Let’s look at the calculation:
The fatality rate, also called “case fatality rate” or CFR, also called mortality rate or mortality ratio, can be calculated with different formulas. I will explain two formulas here. For better understanding and differentiation in this article they will be called “Concluded Case Fatality Rate” and “Snapshot Fatality Rate”.
This formula shows the case fatality rate after the infection is over, giving a representation of the fatality rate for cases where the result is known.
While the epidemy is in progress, this value could still be distorted, if there are is a systematic difference in the time it takes to reach either recovery or death. This seems to be the case for Covid-19: Apparenly it takes longer to officially clear a person as no longer infected, than it takes for the fatal cases to lead to death. This would explain why the Concluded Case Fatality Rate declined continuously over the past week from 7% to below 6%.
This formula shows which fraction of infected people have died from the disease, as a snapshot at the moment of reporting. It implies all acutely infected cases as survivors, which is not likely. This values does not give any indication of the fatality rate for the moment of ending the infection, or “survivability”. While the epidemy is in progress, this number is distorted by definition, as all cases with unknown outcome are part of the calculation. The fraction of acute infections is proportional to the uncertainty of the Snapshot Fatality Rate.
- “The case fatality rate is around 2% to 3%.” according to the report “Three Emerging Coronaviruses in Two Decades: The Story of SARS, MERS, and Now COVID-19” by Jeanett Guarner, American Journal of Clinical Pathology, aqaa029, https://doi.org/10.1093/ajcp/aqaa029, 13.02.2020 – however I could not find any clues in their report to how this number was established. Given the available data, I must assume the formular was number of deaths divided by total number of confirmed cases including those still acutely infected. Data from WHO available on 13.02. showed 45,171 infections and 1,115 fatalities, resulting in a 2,47% fatality rate according to above mentioned formula, it would fit their statement.
“Case-fatality rate 2.3% (1023 of 44 672 confirmed cases)” according to the report “Characteristics of and Important Lessons From the Coronavirus Disease 2019 (COVID-19) Outbreak in China – Summary of a Report of 72 314 Cases From the Chinese Center for Disease Control and Prevention” by Zunyou Wu, MD, PhD and Jennifer M. McGoogan, PhD, https://jamanetwork.com/journals/jama/fullarticle/2762130, 24.02.2020 – however this number is explicitly calculated as the number of deaths at the report date divided by the total number of confirmed cases, including those which were still acutely infected.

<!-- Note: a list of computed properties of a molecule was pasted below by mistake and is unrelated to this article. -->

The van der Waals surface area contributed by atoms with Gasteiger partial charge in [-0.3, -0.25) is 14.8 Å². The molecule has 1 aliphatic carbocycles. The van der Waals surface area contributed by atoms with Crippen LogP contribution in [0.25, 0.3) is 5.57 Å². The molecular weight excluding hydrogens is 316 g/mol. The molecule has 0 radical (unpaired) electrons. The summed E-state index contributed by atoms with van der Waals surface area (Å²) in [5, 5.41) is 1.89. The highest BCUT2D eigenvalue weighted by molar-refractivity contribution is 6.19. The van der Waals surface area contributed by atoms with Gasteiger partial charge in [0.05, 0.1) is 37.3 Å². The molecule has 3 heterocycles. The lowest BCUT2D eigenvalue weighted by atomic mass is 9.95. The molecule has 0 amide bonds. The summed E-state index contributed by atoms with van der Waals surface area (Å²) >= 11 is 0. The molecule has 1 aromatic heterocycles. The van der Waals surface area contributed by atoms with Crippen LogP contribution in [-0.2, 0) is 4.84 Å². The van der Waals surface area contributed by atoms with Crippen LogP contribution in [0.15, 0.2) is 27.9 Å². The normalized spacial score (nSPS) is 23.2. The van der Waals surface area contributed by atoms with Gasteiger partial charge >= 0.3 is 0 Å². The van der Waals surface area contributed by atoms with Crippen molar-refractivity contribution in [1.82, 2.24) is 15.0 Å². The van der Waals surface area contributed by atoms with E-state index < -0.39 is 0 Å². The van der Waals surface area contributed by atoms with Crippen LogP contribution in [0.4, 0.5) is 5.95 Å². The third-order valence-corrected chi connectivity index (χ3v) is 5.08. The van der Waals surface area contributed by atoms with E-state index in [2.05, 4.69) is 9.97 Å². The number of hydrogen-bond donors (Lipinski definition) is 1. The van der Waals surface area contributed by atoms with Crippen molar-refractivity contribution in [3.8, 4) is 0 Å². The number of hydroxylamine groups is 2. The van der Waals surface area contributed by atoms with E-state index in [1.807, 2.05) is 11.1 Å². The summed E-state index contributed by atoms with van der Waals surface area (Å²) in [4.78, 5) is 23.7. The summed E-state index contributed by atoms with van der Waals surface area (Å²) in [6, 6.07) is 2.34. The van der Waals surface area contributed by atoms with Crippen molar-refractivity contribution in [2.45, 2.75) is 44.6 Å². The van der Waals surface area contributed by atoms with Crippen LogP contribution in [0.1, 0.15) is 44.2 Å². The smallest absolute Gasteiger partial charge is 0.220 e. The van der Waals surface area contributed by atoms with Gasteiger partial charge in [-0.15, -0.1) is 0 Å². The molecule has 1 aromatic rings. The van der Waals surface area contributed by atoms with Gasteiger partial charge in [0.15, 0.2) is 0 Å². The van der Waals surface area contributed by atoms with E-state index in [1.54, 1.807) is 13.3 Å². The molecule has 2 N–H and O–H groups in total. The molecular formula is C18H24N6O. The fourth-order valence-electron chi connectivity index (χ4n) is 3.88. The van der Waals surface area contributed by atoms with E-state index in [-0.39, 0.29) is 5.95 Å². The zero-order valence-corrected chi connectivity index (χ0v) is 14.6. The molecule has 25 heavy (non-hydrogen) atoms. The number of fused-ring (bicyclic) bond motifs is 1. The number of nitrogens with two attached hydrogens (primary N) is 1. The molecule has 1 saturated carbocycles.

- “But a new report on 1,099 cases from many parts of China, published on Friday in The New England Journal of Medicine, finds a lower rate: 1.4 percent.” according to the New York Times in an article dated 29.02.2020. Upon researching the data source, I believe to have found it with the title “Clinical Characteristics of Coronavirus Disease 2019 in China“. And yes, the number of 1.4 percent is stated as death rate. However further below in the report, Table 3 of this same report discloses that at data cutoff, 93.6% of all cases were still hospitalized. In other words, the death rate in this report also calculates the number of deaths divided by the total number of analysed cases, of which the majority was still acutely infected. Only 0.8% of analysed cases had actually recovered in this very study.
All of these reports make use of a “Snapshot Fatality Rate”. In order to establish the likelihood of infected persons to reach death at the end of the infection, fatality numbers must be sampled among those which are no longer acutely infected, because they were cured or they died (Concluded Case Fatality Rate). This has not been performed in above mentioned studies. Given that all studies were performed at a fairly early stage of the epidemic, with large portions of subjects still acutely infected (up to 93,6%), the “Snapshot Fatality Rate” was very low, and very uncertain.